Biden wants $1.6B for fraud measures
President Joe Biden’s administration is asking Congress to approve more than $1.6 billion to help clean up the mess of fraud against the massive government coronavirus pandemic relief programs.
In a strategy announced Thursday, the administration called for money and more time to prosecute cases, to put into place new ways to prevent identity theft and to help people whose identities were stolen.
On a call with reporters, White House American Rescue Plan coordinator Gene Sperling had hope that Congress, including the Gop-controlled House that is often hostile to the Democratic administration, would see the spending as an investment.
“It’s just so clear and the evidence is so strong that a dollar smartly spent here will return to the taxpayers, or save, at least $10,” Sperling said, pointing to recoveries that have already happened. The U.S. Secret Service last year got back $286 million sent out in fraudulently obtained loans through the Small Business Administration.
Sperling said the request would be part of the budget proposal Biden is scheduled to make March 9 — but the bulk of it will be separate from the one-year appropriation request. Details would need to be ironed out with Congress.
Soon after the swaths of the U.S. economy were shut down after the coronavirus hit the country in 2020, Congress began authorizing massive relief measures to help governments, businesses and individuals who were impacted. Relief measures totaled nearly $6 trillion. That’s more than the government spent annually before the pandemic.
Money went to boost unemployment insurance programs, help those in the gig economy who lost work, cover government costs and keep businesses afloat.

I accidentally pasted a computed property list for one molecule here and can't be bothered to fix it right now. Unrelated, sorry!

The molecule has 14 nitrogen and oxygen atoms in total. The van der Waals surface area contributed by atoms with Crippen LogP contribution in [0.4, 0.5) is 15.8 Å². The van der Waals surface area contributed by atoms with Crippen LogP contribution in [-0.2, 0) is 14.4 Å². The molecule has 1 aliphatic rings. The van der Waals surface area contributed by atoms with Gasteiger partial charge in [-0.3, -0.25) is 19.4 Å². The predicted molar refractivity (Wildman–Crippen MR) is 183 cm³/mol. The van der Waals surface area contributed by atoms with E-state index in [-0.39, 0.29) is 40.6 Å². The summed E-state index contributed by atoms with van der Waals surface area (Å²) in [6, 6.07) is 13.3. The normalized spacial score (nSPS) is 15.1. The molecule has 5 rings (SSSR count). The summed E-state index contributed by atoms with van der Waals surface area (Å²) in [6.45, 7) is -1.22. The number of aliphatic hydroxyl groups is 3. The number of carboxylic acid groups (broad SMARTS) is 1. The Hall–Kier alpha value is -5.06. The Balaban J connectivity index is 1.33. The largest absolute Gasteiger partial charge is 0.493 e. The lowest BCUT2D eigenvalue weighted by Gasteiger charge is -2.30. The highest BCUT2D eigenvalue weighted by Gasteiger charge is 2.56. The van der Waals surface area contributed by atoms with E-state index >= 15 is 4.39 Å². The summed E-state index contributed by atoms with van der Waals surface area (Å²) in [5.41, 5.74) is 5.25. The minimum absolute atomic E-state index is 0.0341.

“On the whole, those programs did enormous good,” Sperling said. “There were also cases where guardrails were unnecessarily lowered, which led to unnecessary and massive fraud.”
A congressional committee found that financial technology companies did not properly screen applicants for the giant Paycheck Protection Program. Fraudulent claims for unemployment benefits overwhelmed state computer systems, which sometimes had trouble identifying the fake ones while slowing down many legitimate filings. The Labor Department estimated there was $164 billion in improper unemployment insurance payments alone — much of it to fraudsters
Many of the scams relied on fake or stolen personal information.
Family members awaited the results of DNA testing to identify victims of a train crash that killed nearly 60 people in Greece, as workers went on strike Thursday saying the rail system is outdated, underfunded and dangerous.
The government has blamed human error, and a railway official was charged with manslaughter.
Emergency crews, meanwhile, inched through the mangled remains of passenger carriages in their search for the dead from Tuesday night’s head-on collision, which has left 57 confirmed dead — a number that rescuers fear will increase.
The collision of a passenger train and a freight train was the country’s deadliest ever, and more than 48 people remained hospitalized — with six in intensive care — most in the central Greek city of Larissa. spent a second day at the hospital awaiting results Thursday was Dimitris Bournazis, whose father and 15-year-old brother remain unaccounted for. He said phone calls to Italian-owned train operator Hellenic Train have been fruitless.